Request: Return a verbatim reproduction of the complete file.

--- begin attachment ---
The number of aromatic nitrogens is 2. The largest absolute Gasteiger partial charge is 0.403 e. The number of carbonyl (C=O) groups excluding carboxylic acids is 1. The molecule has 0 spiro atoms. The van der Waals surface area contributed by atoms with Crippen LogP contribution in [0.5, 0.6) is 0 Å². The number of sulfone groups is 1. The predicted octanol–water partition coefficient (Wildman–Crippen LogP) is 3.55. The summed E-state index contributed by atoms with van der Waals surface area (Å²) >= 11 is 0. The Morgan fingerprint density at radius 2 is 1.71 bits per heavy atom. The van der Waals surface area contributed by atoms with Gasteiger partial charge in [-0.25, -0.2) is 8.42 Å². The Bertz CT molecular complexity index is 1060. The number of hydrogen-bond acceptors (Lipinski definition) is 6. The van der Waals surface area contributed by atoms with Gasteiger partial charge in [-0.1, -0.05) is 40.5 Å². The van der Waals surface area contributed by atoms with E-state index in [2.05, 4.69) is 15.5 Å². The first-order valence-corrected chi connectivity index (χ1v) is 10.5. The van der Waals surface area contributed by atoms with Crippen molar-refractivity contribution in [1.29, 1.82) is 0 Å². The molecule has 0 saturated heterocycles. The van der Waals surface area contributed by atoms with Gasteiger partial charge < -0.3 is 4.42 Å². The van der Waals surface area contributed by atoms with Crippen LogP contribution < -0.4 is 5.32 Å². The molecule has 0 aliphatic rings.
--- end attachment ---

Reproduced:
The number of aromatic nitrogens is 2. The largest absolute Gasteiger partial charge is 0.403 e. The number of carbonyl (C=O) groups excluding carboxylic acids is 1. The molecule has 0 spiro atoms. The van der Waals surface area contributed by atoms with Crippen LogP contribution in [0.5, 0.6) is 0 Å². The number of sulfone groups is 1. The predicted octanol–water partition coefficient (Wildman–Crippen LogP) is 3.55. The summed E-state index contributed by atoms with van der Waals surface area (Å²) >= 11 is 0. The Morgan fingerprint density at radius 2 is 1.71 bits per heavy atom. The van der Waals surface area contributed by atoms with Gasteiger partial charge in [-0.25, -0.2) is 8.42 Å². The Bertz CT molecular complexity index is 1060. The number of hydrogen-bond acceptors (Lipinski definition) is 6. The van der Waals surface area contributed by atoms with Gasteiger partial charge in [-0.1, -0.05) is 40.5 Å². The van der Waals surface area contributed by atoms with E-state index in [2.05, 4.69) is 15.5 Å². The first-order valence-corrected chi connectivity index (χ1v) is 10.5. The van der Waals surface area contributed by atoms with Crippen molar-refractivity contribution in [1.29, 1.82) is 0 Å². The molecule has 0 saturated heterocycles. The van der Waals surface area contributed by atoms with Gasteiger partial charge < -0.3 is 4.42 Å². The van der Waals surface area contributed by atoms with Crippen LogP contribution < -0.4 is 5.32 Å². The molecule has 0 aliphatic rings.